Mass of the Lord’s Supper
March 24, 2016
Fr. Kyle L. Doustou
One of the things that I love about living in a rural community is hearing about all the fascinating things people are up to in their lives. Some people are building barns…others are raising chickens…others are starting a homestead…and others are growing gardens that are beyond amazing. Living up here is so very different than anywhere else I’ve ever lived. There’s a wholesomeness and a holiness that is palpable. It should come as no surprise to you that I have developed a deep love for the rural life and that I have spent a considerable amount of time and energy reflecting on the role that spirituality plays in it. What I’ve discovered is that when we strip away just a bit of the “urbanization” that has occurred in recent years, we are left with a land and a way of life that is beautifully similar to what our Lord would have experienced in Nazareth 2,000 years ago: raising life stock, making things with our hands, and depending upon a community for our emotional, physical, and spiritual needs. That’s why preaching up here is so great…the parables that our Lord uses are to relate to the people of His time who were agrarian are just as applicable to us up here in Aroostook County. When He talks about sowing, and reaping, and harvesting, and fertilizing, there are very few of us who cannot immediately and intimately relate. And the entire Gospel is communicated in such a way…truly He’s speaking to us.
I posted on Facebook a few days ago that my homily for Holy Thursday was not going to fall short of the agricultural ideal found in Scripture because I was going to be preaching about bees. I love bees and many people around here have talked about starting bee colonies, so I decided to run with it. A lot of eyebrows were raised and a lot of questions were asked: Holy Thursday is all about the Eucharist, the Priesthood, and the Washing of the Feet…how could you possibly preach about bees? Well sit back and go on a journey with me, because we have to start in Exodus.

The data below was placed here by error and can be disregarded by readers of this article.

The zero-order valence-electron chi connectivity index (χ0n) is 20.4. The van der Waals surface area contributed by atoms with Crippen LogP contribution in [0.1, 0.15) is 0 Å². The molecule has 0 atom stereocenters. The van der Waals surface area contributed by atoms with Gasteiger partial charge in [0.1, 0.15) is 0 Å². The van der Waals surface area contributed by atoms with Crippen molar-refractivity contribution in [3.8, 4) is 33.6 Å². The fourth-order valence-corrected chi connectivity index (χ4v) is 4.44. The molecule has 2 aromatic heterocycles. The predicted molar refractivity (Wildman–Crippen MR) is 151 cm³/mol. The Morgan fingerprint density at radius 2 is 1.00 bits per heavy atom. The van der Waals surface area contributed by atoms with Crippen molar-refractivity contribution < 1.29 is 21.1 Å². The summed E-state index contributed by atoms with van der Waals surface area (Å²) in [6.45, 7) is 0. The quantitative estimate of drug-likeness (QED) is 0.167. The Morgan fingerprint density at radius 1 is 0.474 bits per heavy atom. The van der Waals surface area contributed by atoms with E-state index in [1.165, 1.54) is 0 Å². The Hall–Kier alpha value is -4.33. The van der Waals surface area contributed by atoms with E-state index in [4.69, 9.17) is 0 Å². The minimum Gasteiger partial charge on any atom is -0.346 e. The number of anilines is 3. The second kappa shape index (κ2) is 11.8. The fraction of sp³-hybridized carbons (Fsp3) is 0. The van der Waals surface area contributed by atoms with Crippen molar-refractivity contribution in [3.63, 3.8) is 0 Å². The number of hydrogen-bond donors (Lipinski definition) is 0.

We know that our Lord instituted the Holy Eucharist and the Holy Priesthood during the course of the Passover feast…the ancient Jewish festival recalling the deliverance of the people of Israel from their enslavement in Egypt. We all know the story well and we heard about it again in tonight’s first reading: the blood of an innocent lamb is spread on the lintel of the Israelite’s doorpost, allowing them to be spared from the tenth plague and to escape into freedom. And we all know that Christ is the new and eternal Passover lamb Whose blood spares us from the plague of sin and allows us to enter into the freedom of heaven. But I want to focus in on the promise that God made to the people of Israel when He led them out of slavery…He promised that He would lead them to a new land, a new home, where they would enjoy happiness and prosperity…and He called it the land of milk and honey.
Honey is a beautiful, delicious, and succulent staple and has been for thousands of years. And it’s so much tastier, in my opinion, than sugar cane or other sweeteners. But honey is just that…a sweetener. It’s not like grain or water or meat…it’s an extra, a luxury. That’s why honey, for the Israelites, was a rich symbol of God’s superfluous grace…a goodness extended to them not only for their sustenance, but for their enjoyment and pleasure. For God to say that He was leading them to a place flowing with milk and honey was to promise them a life of lavish happiness. They wandered for 40 years in the desert, waiting and longing for such a land…and though they complained and moaned along the way, the wait was worth it. The land they were led into was beautiful and fruitful and lush…and everything they thought it would be, at least for a time. Over the next several centuries the people of Israel would have to fight for their land, they would be exported and thrown from it…and it left them wondering where God’s lavish goodness was. Where was this milk and honey they were promised? Little did they know, however, that the answer would change the world.